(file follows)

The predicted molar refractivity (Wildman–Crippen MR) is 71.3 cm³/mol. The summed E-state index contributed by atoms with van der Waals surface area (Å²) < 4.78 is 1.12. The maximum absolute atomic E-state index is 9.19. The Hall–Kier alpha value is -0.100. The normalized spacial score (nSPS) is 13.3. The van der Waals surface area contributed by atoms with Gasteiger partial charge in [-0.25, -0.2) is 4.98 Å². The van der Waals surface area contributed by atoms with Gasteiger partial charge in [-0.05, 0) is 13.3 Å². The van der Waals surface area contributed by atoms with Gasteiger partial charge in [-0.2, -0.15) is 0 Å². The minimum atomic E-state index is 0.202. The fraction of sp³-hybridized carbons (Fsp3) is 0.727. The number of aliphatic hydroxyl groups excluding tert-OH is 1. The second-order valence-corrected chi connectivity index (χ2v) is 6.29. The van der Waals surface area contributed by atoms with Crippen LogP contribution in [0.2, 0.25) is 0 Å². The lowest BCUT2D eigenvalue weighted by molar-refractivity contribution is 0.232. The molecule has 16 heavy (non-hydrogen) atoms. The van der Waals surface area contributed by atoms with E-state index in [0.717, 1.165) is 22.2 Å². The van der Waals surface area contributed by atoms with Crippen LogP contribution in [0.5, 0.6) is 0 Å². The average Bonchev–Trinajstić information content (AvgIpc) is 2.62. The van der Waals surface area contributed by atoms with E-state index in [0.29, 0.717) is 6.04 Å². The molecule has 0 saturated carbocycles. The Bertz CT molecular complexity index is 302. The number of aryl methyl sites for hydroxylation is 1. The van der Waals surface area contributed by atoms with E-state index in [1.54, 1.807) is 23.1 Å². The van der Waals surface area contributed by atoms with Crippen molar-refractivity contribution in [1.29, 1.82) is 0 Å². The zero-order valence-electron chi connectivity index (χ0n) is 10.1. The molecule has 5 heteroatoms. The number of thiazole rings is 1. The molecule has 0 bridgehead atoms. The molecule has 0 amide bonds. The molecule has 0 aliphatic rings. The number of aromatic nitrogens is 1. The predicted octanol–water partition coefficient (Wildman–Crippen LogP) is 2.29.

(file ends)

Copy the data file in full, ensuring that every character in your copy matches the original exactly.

The predicted molar refractivity (Wildman–Crippen MR) is 71.3 cm³/mol. The summed E-state index contributed by atoms with van der Waals surface area (Å²) < 4.78 is 1.12. The maximum absolute atomic E-state index is 9.19. The Hall–Kier alpha value is -0.100. The normalized spacial score (nSPS) is 13.3. The van der Waals surface area contributed by atoms with Gasteiger partial charge in [-0.25, -0.2) is 4.98 Å². The van der Waals surface area contributed by atoms with Gasteiger partial charge in [-0.05, 0) is 13.3 Å². The van der Waals surface area contributed by atoms with Gasteiger partial charge in [-0.2, -0.15) is 0 Å². The minimum atomic E-state index is 0.202. The fraction of sp³-hybridized carbons (Fsp3) is 0.727. The number of aliphatic hydroxyl groups excluding tert-OH is 1. The second-order valence-corrected chi connectivity index (χ2v) is 6.29. The van der Waals surface area contributed by atoms with Crippen LogP contribution in [0.2, 0.25) is 0 Å². The lowest BCUT2D eigenvalue weighted by molar-refractivity contribution is 0.232. The molecule has 16 heavy (non-hydrogen) atoms. The van der Waals surface area contributed by atoms with E-state index in [0.717, 1.165) is 22.2 Å². The van der Waals surface area contributed by atoms with Crippen LogP contribution in [0.5, 0.6) is 0 Å². The average Bonchev–Trinajstić information content (AvgIpc) is 2.62. The van der Waals surface area contributed by atoms with E-state index in [0.29, 0.717) is 6.04 Å². The molecule has 0 saturated carbocycles. The Bertz CT molecular complexity index is 302. The number of aryl methyl sites for hydroxylation is 1. The van der Waals surface area contributed by atoms with E-state index in [1.54, 1.807) is 23.1 Å². The van der Waals surface area contributed by atoms with Crippen molar-refractivity contribution in [1.29, 1.82) is 0 Å². The zero-order valence-electron chi connectivity index (χ0n) is 10.1. The molecule has 5 heteroatoms. The number of thiazole rings is 1. The molecule has 0 bridgehead atoms. The molecule has 0 amide bonds. The molecule has 0 aliphatic rings. The number of aromatic nitrogens is 1. The predicted octanol–water partition coefficient (Wildman–Crippen LogP) is 2.29.